“Joey, pull my finger,” my uncle urged me. I’m not quite sure when that flatulence generating joke began, but it is so classic that it must’ve started about the time that man had a finger and an ability to fart. For me it was my seventh Thanksgiving, when my uncle uttered those four magic words. It was then I knew that I had to find a way to escape the kids’ table and make it to the nirvanic world known as The Table – where Jimmy and the adults ate and pulled each others’ fingers.
The kids’ table at our house was a red-legged folding table with a flimsy tabletop that resembled a pegboard without any holes. I never understood why the wildest of all beasts were put at the weakest of all tables. This year, I wouldn’t have to worry about that. I was sure that after sharing in the rite of the finger pulling that my uncle would invite me to join him at The Table. No more flimsy metal legs. No more childish conversations. No more airplane sounds as the spoon entered Eddy’s mouth. Yep – this was the year that I said niños adiós and hola adultos!
Disappointment reigned for another two years as the overlords of our house consistently rejected my preferred seating request. My uncle apparently lacked the clout to get someone else bumped or couldn’t adequately pitch how my wit and art of conversation would clearly benefit those seated at the table.
Then my big break came. One of our invited guests couldn’t make it and I got the call to the big table. I was only 10. Jimmy didn’t make it until he was 12. I beat him by two whole years. What should I wear? What would we talk about? Quick, I had to find my copy of Bennet Cerf’s Book of Animal Riddles so that I had some conversation starters. What if I bomb and they send me back down to that pegboard monstrosity with nose-picking Jeremy?
It was a high high that was only matched with an equally low low later that evening. The Table was a con game. It was a meeting of boring people that had assigned seats. They talked about things they were thankful for like a promotion at work, neighborhood friends, and their health. Food came in order, right to left only mind you, and you dare not say, “No thank you” when the Black Eye Pea Surprise Casserole came into your possession. I learned that the hard way. How was I to know that it took Aunt Jenny 6 hours to make that? Does she know that it only takes two minutes to make a delicious hot dog in the microwave? Where were the hot dogs, by the way? How about the fart jokes? Why wasn’t anyone pulling someone else’s finger?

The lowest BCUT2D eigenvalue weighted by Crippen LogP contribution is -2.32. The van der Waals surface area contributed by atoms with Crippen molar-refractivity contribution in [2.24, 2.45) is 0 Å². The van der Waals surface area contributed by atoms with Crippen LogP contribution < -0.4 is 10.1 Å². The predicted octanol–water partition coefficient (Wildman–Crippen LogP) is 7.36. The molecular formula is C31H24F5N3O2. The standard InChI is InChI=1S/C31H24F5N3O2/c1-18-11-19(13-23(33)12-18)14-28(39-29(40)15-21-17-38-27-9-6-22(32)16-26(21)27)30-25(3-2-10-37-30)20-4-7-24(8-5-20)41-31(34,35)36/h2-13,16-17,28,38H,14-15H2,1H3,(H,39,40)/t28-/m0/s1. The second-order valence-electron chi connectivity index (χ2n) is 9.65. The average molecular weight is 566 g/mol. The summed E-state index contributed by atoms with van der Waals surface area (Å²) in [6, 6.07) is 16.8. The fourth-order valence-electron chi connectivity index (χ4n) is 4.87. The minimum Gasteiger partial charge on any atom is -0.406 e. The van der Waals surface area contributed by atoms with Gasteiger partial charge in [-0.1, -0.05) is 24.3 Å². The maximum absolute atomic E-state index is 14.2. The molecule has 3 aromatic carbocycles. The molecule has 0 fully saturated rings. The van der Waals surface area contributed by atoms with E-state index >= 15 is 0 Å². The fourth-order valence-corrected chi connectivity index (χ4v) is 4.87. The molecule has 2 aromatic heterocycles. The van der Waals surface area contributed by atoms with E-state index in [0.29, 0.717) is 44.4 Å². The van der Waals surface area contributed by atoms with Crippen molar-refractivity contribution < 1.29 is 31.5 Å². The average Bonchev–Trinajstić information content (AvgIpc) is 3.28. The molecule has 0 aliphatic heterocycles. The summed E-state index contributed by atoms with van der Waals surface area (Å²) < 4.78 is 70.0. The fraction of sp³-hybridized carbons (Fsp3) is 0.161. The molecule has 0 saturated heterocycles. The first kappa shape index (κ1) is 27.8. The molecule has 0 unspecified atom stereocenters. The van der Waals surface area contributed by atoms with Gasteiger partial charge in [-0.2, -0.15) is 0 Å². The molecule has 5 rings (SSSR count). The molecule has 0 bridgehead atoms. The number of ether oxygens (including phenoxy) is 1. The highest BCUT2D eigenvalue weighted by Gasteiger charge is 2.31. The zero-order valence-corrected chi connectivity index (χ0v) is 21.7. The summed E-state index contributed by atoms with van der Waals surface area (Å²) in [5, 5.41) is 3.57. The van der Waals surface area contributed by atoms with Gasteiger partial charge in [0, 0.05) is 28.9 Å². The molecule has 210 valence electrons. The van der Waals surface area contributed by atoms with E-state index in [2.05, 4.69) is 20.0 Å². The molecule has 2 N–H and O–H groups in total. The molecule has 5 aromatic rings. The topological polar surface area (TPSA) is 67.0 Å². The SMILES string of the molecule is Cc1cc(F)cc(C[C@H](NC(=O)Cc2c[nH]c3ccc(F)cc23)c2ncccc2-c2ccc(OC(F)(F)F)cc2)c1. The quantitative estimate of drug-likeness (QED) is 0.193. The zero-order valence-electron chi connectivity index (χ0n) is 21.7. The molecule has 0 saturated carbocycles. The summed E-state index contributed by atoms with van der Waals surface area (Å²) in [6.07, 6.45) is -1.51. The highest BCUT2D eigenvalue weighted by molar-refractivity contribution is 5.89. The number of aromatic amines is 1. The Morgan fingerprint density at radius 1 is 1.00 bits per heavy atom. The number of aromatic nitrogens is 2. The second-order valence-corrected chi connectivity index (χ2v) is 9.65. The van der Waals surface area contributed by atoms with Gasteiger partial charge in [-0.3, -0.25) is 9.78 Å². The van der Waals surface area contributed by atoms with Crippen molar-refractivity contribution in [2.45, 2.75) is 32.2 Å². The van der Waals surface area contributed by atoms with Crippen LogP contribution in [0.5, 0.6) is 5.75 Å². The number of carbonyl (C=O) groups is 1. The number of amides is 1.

It was then that I realized I was longing for something that I really didn’t want. I wanted to be one of them. I desired what I couldn’t have only to eventually long for what I used to have. I missed the milk spewing from Jeremy’s nose when he laughed. I missed the wobbly legs of the table. Heck, I even missed the sound of Eddy’s airplane. Those were the days.
The year before my graduation to The Table, I was so busy yearning for the next thing that I forgot to appreciate the current thing. After finally making the big step, I was yearning for the old thing that I once again forgot to appreciate the current thing.
In my 40 years hence, I have often repeated this cycle of longing for something in the future or a return to the past. Never once has it added to my happiness. My current happiness is only defined by this very moment. A moment only lasts so long. The more I spend reflecting on what I once had or what I could have, the less time that moment has to be in it.
I was talking to my wife, Beth, about my desire to be seated at the kids’ table this year. She dutifully pointed out that there were only seven of us this year and that our kids were now adults. There wasn’t a need for a kids’ table. Plus, you can’t go back, only forward, and only from this moment.
“But,” she said, after seeing a bit of dejection on my face, “there’s no reason we couldn’t make our table the kids’ table.” It was then I recognized Beth’s incredible ability to constantly create new moments.
As I, like many others, sit in my moment of thankfulness today, I will not be thankful for the past, for that should have already been done. I will not be thankful for what might come, for that too will have its time. I will be thankful for this moment. The one that allows me to inhale and exhale without thinking. The moment that allows me to be in a state of health that I still have memory of the past. The moment that still gives me hope that what I believe of the future will come to pass. This moment that my fingers touch this keyboard and write something called a “blog” knowing that I have lived, survived, and adapted to a very fast changing world.
I am also thankful that we no longer have the recipe to Aunt Jenny’s Black Eye Pea Surprise Casserole.
Happy Thanksgiving, my friends.